1990 Ferrari F40 2.9 twin turbo
Only prayer can make you feel better than this
I have been following the advice of other owners and have replaced items or adjusted settings prior to breakage.
As is evident by the mileage, I'm driving it about once per month. In doing so, I manage to break down the battery quickly, resulting in a bi-annual replacement.
The P Zero Pirelli tires look great, work well, and wear about like you would expect. And don't even think about a tire store for replacements.
In fact, any preconceived notions about anything being "normal" about ownership or maintenance on this car or its newer brother should be discounted with haste. There is never an easy or cheap answer to my questions.
Lust. Pure lust.
I had a test drive in Florida in 1995 and thought about nothing else until I purchased the very car, still new, one year later. I have been living a different life ever since. My mind thinks of nothing but reasons to open the engine hatch or just sit in the driver's seat, hand on the shifter, in silence.
A clattery, vibratory experience is her idle, but her whistle on boost and the feel of the 2-3 upshift is incomparable. Simply, she is the mecca of autosport from her day, and the last child of Enzo.
I practically had to sell my soul to obtain the car and I would do it again. And again.
Would you buy another car from this manufacturer? Yes
Review Date: 15th August, 2001
Thanks for the insightful comments regarding ownership of an F40! I can only imagine how costly it must be to operate that car. As a Ferrari Mondial T owner, I have suffered very high maintenance costs myself.
I have had the privilege of being a passenger in a hard driven F40 for five laps of Donington Park circuit back in 1993. I can remember it like it was yesterday.
I note with a smile that you remark on the clattery idle. I remember when the driver fired it up in the pit lane it sounded like all the valve clearances were set to about half an inch! On the warm up lap it was the same, but louder with a whirring, clattering cacophony going on behind my right ear as the revs built. It sounded like it was about to seize up quite honestly.
Then we got onto the start/finish straight and he nailed it hard. I actually shouted an expletive inside my crash helmet. The turbos whistled up noisily, the clattering was slowly overpowered by a lovely induction howl which in turn became a full-on F1-esque scream. The wastegates chuffed and hissed on every gear change and on every lift off the throttle, and the cabin was permeated by that lovely aroma of hot oil and metal. Unlike today's supercars the F40 assaults all of the senses with superb smells, looks, feel, and noise.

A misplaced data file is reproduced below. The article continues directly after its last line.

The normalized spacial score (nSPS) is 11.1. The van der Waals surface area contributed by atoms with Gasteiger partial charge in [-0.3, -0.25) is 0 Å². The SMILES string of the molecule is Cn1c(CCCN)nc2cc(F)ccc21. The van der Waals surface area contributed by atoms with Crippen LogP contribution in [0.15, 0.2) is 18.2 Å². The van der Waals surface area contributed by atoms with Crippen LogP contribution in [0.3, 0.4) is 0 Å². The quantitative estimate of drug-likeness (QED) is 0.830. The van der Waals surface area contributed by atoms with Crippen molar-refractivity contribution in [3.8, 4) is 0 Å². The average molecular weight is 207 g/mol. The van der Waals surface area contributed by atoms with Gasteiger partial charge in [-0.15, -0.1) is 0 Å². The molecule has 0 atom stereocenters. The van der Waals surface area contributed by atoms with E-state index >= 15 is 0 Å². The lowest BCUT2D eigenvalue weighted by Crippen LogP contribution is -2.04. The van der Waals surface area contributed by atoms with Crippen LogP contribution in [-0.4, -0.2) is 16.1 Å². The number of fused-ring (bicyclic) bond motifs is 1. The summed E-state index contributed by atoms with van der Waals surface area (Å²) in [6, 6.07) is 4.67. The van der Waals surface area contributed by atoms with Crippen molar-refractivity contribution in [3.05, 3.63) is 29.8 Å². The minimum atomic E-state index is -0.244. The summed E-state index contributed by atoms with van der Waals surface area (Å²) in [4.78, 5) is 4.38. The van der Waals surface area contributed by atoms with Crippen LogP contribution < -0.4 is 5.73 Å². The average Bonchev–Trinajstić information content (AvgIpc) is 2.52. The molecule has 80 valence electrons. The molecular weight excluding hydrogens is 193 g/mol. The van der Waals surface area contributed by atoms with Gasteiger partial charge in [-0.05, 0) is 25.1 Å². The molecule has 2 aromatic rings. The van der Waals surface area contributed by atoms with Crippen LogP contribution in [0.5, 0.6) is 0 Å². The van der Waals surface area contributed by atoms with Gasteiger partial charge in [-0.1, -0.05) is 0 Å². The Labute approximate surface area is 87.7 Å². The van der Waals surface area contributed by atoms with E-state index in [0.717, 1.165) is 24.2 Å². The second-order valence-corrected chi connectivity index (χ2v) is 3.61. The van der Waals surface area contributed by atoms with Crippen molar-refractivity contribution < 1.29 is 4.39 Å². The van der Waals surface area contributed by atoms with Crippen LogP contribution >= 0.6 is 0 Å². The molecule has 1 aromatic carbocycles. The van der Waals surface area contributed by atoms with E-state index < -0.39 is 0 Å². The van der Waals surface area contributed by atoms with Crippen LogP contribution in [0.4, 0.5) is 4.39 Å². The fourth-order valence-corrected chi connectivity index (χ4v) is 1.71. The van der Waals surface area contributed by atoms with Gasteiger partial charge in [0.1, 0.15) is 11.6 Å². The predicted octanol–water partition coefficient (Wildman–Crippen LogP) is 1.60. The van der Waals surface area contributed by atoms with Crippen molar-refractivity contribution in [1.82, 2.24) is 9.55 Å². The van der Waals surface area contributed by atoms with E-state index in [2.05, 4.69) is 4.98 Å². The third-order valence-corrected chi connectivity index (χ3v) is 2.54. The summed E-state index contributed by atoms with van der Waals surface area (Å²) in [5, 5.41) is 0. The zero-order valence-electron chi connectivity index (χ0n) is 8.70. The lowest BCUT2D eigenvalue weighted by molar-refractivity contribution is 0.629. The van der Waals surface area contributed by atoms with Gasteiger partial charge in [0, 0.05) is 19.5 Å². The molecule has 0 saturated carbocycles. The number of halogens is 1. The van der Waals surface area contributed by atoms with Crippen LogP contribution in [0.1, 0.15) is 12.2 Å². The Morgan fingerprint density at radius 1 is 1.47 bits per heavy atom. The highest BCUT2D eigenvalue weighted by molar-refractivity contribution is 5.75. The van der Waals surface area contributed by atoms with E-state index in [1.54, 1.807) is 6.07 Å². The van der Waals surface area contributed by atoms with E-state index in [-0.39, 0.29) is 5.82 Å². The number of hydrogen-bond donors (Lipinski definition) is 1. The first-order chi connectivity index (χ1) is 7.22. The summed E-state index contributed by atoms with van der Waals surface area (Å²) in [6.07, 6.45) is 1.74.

And then there's the performance. I have since been in a Ferrari 575 Maranello, Ferrari 360 CS and a Lamborghini Murcielago and none have the same rib-crushing wallop that I remember from the F40. Even the supposed "raw" Stradale feels like a sofa after the spartan F40, although it does almost match it for sound quality.
Ferrari ownership is still a dream to me at the moment, but when/if I am in the position to do it, I will walk straight past all the shiny new offerings until I find myself a cherished F40. It's everything the Ferrari experience should be. Technically impressive as the new models I've been in were, they just don't have the same fire-breathing soul, or the road legal racer feel. Civility has no place in supercars - if you want refinement and useability, buy a GT!
You are a very lucky individual. Enjoy the car!
Car show 1991, I seen a F40 Ferrari. Not in wealth to afford one, I bought books and vedios on the F40. I price used ones, parts for F40's, and concluded, that in this life I could only afford books, vedios and posters, which I have purchased.
The only way I could afford one was to build one.
Just to sit in one, are to drive one would only be reserved for a few wealthy. To build a car would be a undertaking of great poportion. What a feeling that would be. The cost of the wheels and tires alone, are not cheap. The brakes are art. The motor with the twin turbos, and inner coolers are art, as well as the the suspension. Ferrari was way above his time in car advancement. The things I did not like was the cockpit plain, making the road sound loud, and not as much (fun) to drive, on regular driving.
I can't imagine how hard it would to park one with such massive front tires, without power steering. The water to air inner coolers ack as heat chargers, mounted over the top of the motor, but what a beautiful piece of art. Then there were six LM F40's vents over the front wheels to vent heat off the massive brakes, 13 inch, and a front mouth in the front end to take in cold air through the radiator and let it out through the mouth open in the front end. A true Dream machine.